Chinese Anti-Bribery Law May Be Changing, Law360, by Chang Liu

Posted Apr 14, 2016

On April 12, 2016, Law360 published an article written by Chang Liu regarding Chinese anti-bribery law changes.

On Feb. 25, 2016, the Legislative Office of the State Council issued a draft of the amendment to the Anti-Unfair Competition Law of China (AUCL). The draft closed for public comments on March 25, 2016, and there is no timetable on when it will be officially passed by the legislators.[1] If passed, the new AUCL will significantly expand the existing anti-bribery provisions and provide a potentially greater penalty. Changes In Anti-Bribery Provisions In a pertinent part, Section 7 of the draft provides that it is bribery if a company:

(1) Takes advantage of public services to obtain private or personal profits;
(2) Provides payments to another business without reflecting the transaction in accounting records and contracts; or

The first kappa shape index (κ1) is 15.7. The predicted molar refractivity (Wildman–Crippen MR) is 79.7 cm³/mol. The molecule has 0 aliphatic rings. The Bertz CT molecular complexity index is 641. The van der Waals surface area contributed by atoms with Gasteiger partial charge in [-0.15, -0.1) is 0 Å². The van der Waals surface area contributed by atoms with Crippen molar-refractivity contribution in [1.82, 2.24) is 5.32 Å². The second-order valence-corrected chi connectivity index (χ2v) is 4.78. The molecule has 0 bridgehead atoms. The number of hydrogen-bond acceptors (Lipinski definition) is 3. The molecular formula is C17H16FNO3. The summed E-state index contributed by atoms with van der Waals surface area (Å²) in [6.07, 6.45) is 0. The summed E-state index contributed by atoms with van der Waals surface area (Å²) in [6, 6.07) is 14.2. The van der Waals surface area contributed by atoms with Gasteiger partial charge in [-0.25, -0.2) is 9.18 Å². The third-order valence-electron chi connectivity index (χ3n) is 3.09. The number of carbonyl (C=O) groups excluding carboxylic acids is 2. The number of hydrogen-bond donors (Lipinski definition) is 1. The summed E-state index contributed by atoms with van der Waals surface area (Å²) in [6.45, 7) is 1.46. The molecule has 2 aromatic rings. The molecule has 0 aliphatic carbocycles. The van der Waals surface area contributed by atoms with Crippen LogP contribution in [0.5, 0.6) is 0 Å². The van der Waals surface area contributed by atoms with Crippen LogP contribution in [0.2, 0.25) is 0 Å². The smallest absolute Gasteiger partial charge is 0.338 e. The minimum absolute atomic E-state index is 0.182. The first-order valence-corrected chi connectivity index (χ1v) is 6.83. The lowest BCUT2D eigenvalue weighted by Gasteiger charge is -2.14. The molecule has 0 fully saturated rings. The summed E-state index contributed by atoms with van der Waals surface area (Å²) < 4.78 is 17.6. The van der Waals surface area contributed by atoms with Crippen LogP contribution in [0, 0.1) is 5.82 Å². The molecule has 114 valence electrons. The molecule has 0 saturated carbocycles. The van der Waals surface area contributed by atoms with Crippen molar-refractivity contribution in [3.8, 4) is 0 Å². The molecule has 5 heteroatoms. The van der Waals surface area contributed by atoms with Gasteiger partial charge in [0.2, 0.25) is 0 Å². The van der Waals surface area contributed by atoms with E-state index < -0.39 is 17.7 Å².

(3) Provides payments to third-parties who have influence on the transaction, and such influence causes injuries to other businesses or consumers.

In comparison, Section 8 of the existing AUCL only prohibits companies from providing payments to other businesses without reflecting such transaction on accounting records. Thus, the draft has a broader scope because sections (1) and (3) remove “accounting reflection” as a necessary requirement of violation. Furthermore, Section 20 (Section 22 in the existing statute) provides a penalty of 10-30 percent of the total transaction amount, which could be potentially much greater than the existing number (¥10,000 to ¥200,000, which is approximately $1,543.52 and $30,875.16.) Finally, Section 7 of the draft adds vicarious liability to a company for its employees’ violations, but also provides an affirmative defense for the company if it can prove that the employee’s action does not benefit but damages the company.

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